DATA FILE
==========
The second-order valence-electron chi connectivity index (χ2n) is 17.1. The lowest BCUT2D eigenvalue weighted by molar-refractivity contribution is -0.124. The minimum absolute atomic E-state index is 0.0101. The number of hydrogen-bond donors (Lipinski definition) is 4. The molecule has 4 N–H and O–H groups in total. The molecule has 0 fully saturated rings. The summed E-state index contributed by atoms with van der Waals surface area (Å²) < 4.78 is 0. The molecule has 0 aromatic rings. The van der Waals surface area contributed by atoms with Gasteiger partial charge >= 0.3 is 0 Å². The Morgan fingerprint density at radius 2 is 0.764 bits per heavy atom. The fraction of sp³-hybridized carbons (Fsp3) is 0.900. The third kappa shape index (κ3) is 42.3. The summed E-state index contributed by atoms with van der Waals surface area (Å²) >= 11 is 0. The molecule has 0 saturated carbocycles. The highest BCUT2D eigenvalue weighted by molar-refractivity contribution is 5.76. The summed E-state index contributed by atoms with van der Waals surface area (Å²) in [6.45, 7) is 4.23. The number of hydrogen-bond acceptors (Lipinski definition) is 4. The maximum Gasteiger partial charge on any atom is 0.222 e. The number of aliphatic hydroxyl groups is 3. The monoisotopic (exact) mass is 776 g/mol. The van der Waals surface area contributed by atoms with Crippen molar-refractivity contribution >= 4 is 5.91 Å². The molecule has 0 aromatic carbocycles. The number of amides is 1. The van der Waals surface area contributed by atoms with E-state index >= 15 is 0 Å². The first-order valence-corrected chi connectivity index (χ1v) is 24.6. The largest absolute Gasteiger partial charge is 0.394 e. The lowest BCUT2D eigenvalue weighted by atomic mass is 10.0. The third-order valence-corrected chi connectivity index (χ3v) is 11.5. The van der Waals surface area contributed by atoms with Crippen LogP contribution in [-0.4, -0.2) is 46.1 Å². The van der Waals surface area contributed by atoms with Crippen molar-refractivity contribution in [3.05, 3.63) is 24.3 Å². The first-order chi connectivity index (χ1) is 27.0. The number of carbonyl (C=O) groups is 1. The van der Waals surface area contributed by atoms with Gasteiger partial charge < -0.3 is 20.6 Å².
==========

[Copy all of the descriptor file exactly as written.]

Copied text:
The second-order valence-electron chi connectivity index (χ2n) is 17.1. The lowest BCUT2D eigenvalue weighted by molar-refractivity contribution is -0.124. The minimum absolute atomic E-state index is 0.0101. The number of hydrogen-bond donors (Lipinski definition) is 4. The molecule has 4 N–H and O–H groups in total. The molecule has 0 fully saturated rings. The summed E-state index contributed by atoms with van der Waals surface area (Å²) < 4.78 is 0. The molecule has 0 aromatic rings. The van der Waals surface area contributed by atoms with Gasteiger partial charge >= 0.3 is 0 Å². The Morgan fingerprint density at radius 2 is 0.764 bits per heavy atom. The fraction of sp³-hybridized carbons (Fsp3) is 0.900. The third kappa shape index (κ3) is 42.3. The summed E-state index contributed by atoms with van der Waals surface area (Å²) >= 11 is 0. The molecule has 0 saturated carbocycles. The highest BCUT2D eigenvalue weighted by molar-refractivity contribution is 5.76. The summed E-state index contributed by atoms with van der Waals surface area (Å²) in [6.45, 7) is 4.23. The number of hydrogen-bond acceptors (Lipinski definition) is 4. The maximum Gasteiger partial charge on any atom is 0.222 e. The number of aliphatic hydroxyl groups is 3. The monoisotopic (exact) mass is 776 g/mol. The van der Waals surface area contributed by atoms with Crippen molar-refractivity contribution >= 4 is 5.91 Å². The molecule has 0 aromatic carbocycles. The number of amides is 1. The van der Waals surface area contributed by atoms with E-state index >= 15 is 0 Å². The first-order valence-corrected chi connectivity index (χ1v) is 24.6. The largest absolute Gasteiger partial charge is 0.394 e. The lowest BCUT2D eigenvalue weighted by atomic mass is 10.0. The third-order valence-corrected chi connectivity index (χ3v) is 11.5. The van der Waals surface area contributed by atoms with Crippen LogP contribution in [-0.4, -0.2) is 46.1 Å². The van der Waals surface area contributed by atoms with Crippen molar-refractivity contribution in [3.05, 3.63) is 24.3 Å². The first-order chi connectivity index (χ1) is 27.0. The number of carbonyl (C=O) groups is 1. The van der Waals surface area contributed by atoms with Gasteiger partial charge < -0.3 is 20.6 Å².